Furthermore, several photographic and filmic documents reveal that the Viennese Selenophon Licht- und Tonbild GmbH  was present in the gardens of Schönbrunn with their recording van.  However, the sound film they recorded, which might have been publsihed in the Austrian Engel-Woche, has not survived. Selenophon also produced the "patriotic newsreel" Österreich in Bild und Ton ("Austria in Image and Sound") on commission from the Federal Chancellery, which played in movie theaters from June 1933 but which did not contain a piece on the "Turks Deliverance Celebration" of May 14. 

The cameraman was presumably a freelancer and sold his recordings to film companies like Fox or Paramount. Further evidence of this is the camera, which can be seen in the photograph.  Although the model cannot be identified with complete certainty even after looking at the picture under a magnifying glass, the metal frame, the lens turret, the double-compartment film magazine, and the side viewfinder clearly point to the standard model by the American manufacturer Bell & Howell, with the type number 2709. 

The camera is mounted on a tripod and was obviously operated using a synchronous motor, which is attached on the right-hand side. This uniform drive made it possible to record not only twenty-four frames per second, but also synchronous optical sound, the equipment for which must have been located inside the car. In any case, the film preserved at the Filmarchiv Austria contains audio recorded on a variable-density track.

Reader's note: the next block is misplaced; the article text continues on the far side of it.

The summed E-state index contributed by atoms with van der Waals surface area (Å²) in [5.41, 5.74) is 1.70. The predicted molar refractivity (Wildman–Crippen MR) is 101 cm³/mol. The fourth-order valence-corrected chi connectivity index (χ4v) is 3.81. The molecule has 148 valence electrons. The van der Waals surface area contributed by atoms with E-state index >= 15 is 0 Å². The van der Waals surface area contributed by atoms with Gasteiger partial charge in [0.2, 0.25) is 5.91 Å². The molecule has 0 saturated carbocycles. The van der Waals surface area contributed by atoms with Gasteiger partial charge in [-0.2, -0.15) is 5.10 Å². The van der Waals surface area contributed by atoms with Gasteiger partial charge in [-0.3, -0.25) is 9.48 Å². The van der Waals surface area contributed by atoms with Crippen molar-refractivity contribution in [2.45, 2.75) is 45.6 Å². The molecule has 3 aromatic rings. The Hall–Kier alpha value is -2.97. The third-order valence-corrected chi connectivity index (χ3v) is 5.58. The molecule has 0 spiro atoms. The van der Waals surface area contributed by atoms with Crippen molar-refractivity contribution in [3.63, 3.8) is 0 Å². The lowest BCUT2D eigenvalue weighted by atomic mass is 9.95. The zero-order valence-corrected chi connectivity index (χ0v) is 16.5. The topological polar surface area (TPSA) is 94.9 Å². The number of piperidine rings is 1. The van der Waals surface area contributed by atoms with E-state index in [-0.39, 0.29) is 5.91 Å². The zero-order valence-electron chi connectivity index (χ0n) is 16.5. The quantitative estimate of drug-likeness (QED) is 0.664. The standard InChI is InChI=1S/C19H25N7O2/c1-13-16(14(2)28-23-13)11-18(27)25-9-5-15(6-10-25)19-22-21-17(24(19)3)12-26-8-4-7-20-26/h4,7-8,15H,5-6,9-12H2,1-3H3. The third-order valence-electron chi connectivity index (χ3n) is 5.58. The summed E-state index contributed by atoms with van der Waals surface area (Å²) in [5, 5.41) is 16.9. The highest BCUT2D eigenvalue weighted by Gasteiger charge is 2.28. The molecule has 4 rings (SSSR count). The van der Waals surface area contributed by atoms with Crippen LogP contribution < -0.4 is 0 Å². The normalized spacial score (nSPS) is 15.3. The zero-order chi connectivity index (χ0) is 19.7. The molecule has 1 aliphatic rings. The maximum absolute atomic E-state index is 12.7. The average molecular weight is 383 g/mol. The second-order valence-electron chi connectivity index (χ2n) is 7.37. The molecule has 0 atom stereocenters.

That means that the film reel, which is thirty-five millimeters wide and perforated at the edges, has photographic images on the right and the corresponding soundtrack—with uniform area but variable density—next to it on the left.  For this reason, this sound-recording technology came to be known as variable-density recording systems, in contrast to variable-area systems in which the density of the soundtrack remains the same but its width changes, giving rise to a track with a jagged appearance. 

The film camera documented in the photograph was not state of the art around 1933. At this time, much lighter 35 mm cameras were available, which had been specially developed for newsreels and outdoor recordings, e.g., the spring-driven, just over three-kilo Eyemo by Bell & Howell, which had been on the market since 1925.  Despite dating back to 1912 and—with its film magazine, lenses, and additional motor—weighing some twenty kilos, the 2709 model was known for its reliability and longevity.